In the 2011 Finnish parliamentary elections, the Eurosceptic True Finns became the third largest party in the country’s parliament. As Juha Jokela writes, the election suggested that Finland’s pro-European outlook might be on the verge of hardening. However he argues that in the two years since the election Finland has maintained its pro-EU orientation, with the country’s ‘consensus machinery’ inhibiting the development of a more Eurosceptic Finnish EU policy.

The landslide victory of the Finns Party (earlier the True Finns Party) in the Finnish parliamentary election in 2011 distorted the Finnish party system, with ramifications for the country’s EU policy. Instead of three pro-European main parties, the country emerged from the election with four big parties – the third biggest one being openly Eurosceptic.

True Finns party chairman Timo Soini, Credit: Soppakanuuna (CC-BY-SA-3.0)

True Finns party chairman Timo Soini, Credit: Soppakanuuna (CC-BY-SA-3.0)

Even if the Finns Party did not make it into government, its Euroscepticism had an impact on the current government’s EU policy. In the run up to the elections, the main parties attempted to respond to the challenge presented by the True Finns by adopting tougher EU stances. As a result, Finland – empowered by its triple-A-credit-rating in the euro group – was to emerge as a tougher player in terms of new EU rescue programmes as well as EU politics more generally.

The turn in Finnish EU policy did not however change the foundations of the Finnish-EU relationship. And after two years, the suggested change in Finnish EU policy appears to be rather insignificant. Yet the country has opted for somewhat more cautions policies vis-à-vis Europe and has arguably gained a reputation as a ‘trouble maker’.

The new government did seek and secure collaterals for the second Greek loan programme, delimiting Finnish taxpayers’ risk in the case of Greek default. At the same time, however, it agreed to set up the €500 billion permanent stability fund, and argued that collaterals would not be needed for new loan programmes launched through the fund as these would have a privileged position in case of default, similar to the IMF loans.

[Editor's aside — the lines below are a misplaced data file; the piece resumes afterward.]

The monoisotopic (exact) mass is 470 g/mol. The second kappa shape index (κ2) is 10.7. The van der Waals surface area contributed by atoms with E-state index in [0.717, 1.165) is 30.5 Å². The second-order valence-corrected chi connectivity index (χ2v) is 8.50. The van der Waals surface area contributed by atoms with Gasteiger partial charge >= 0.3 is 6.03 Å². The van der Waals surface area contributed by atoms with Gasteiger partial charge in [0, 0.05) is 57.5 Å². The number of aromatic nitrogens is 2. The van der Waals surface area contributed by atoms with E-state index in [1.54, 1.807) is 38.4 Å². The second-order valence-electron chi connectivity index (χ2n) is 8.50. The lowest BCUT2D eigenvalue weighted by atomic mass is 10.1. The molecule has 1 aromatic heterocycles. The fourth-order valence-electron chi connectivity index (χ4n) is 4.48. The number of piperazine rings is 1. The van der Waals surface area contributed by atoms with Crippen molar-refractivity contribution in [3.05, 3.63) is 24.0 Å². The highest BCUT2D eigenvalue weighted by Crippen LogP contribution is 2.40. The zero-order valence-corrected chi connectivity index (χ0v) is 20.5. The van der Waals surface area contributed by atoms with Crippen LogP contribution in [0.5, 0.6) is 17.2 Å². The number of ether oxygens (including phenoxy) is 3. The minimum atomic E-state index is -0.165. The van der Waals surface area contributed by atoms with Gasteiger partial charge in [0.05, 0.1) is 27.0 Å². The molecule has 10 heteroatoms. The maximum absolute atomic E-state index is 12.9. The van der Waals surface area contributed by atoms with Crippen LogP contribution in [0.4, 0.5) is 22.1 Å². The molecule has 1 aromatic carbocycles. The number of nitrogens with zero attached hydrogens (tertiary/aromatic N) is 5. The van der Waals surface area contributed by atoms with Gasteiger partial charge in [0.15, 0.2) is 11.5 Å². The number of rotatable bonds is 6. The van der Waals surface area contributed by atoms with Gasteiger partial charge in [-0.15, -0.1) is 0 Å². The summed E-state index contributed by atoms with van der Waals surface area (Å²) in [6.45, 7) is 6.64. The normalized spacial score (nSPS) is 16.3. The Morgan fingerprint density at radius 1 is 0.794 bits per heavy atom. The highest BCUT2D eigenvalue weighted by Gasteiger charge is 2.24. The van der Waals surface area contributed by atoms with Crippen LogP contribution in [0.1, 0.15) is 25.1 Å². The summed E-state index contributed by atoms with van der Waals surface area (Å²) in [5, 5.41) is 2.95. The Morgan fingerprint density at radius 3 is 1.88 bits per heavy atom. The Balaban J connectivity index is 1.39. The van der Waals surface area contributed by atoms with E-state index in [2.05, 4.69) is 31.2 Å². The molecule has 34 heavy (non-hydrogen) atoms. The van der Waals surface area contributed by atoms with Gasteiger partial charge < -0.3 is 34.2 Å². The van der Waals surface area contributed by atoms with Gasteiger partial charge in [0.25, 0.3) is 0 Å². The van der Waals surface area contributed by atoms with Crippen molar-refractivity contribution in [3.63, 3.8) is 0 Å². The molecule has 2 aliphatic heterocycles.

Moreover, no major change can be discerned from the government’s white paper on Finnish EU policy, which is currently being debated in parliament. Finland is wholeheartedly committed to the single currency and the EU, and it continues to play an active and constructive role in Europe. The government strives for fair integration, which underlines member states’ responsibilities over their economies, and compliance with EU norms and rules. This is seen as being essential for the legitimacy of, and solidarity within, the EU.

Interestingly, the UK’s plan to renegotiate its EU relationship has been downplayed by the government. Indeed, the government’s white paper suggests that a review of EU competences is not relevant at the moment. Yet the government and Finnish parliament, which occupies a central role in Finnish EU policymaking, has been keen to highlight the subsidiarity principle. The extensive nature of EU regulation is also currently debated as a part of a domestic political agenda suggesting de-regulation as an answer to sluggish economic growth. So far the government’s emphasis has been on better EU regulation, rather than fewer EU competences.

While the opposition has criticised the government’s EU policy, it has not come up with proposals suggesting profound changes to it. The Centre Party, which was heavily defeated in 2011, has regained its position as the largest party in the country in recent polls. The party has however built its current support among the electorate by focusing on domestic rather than EU affairs.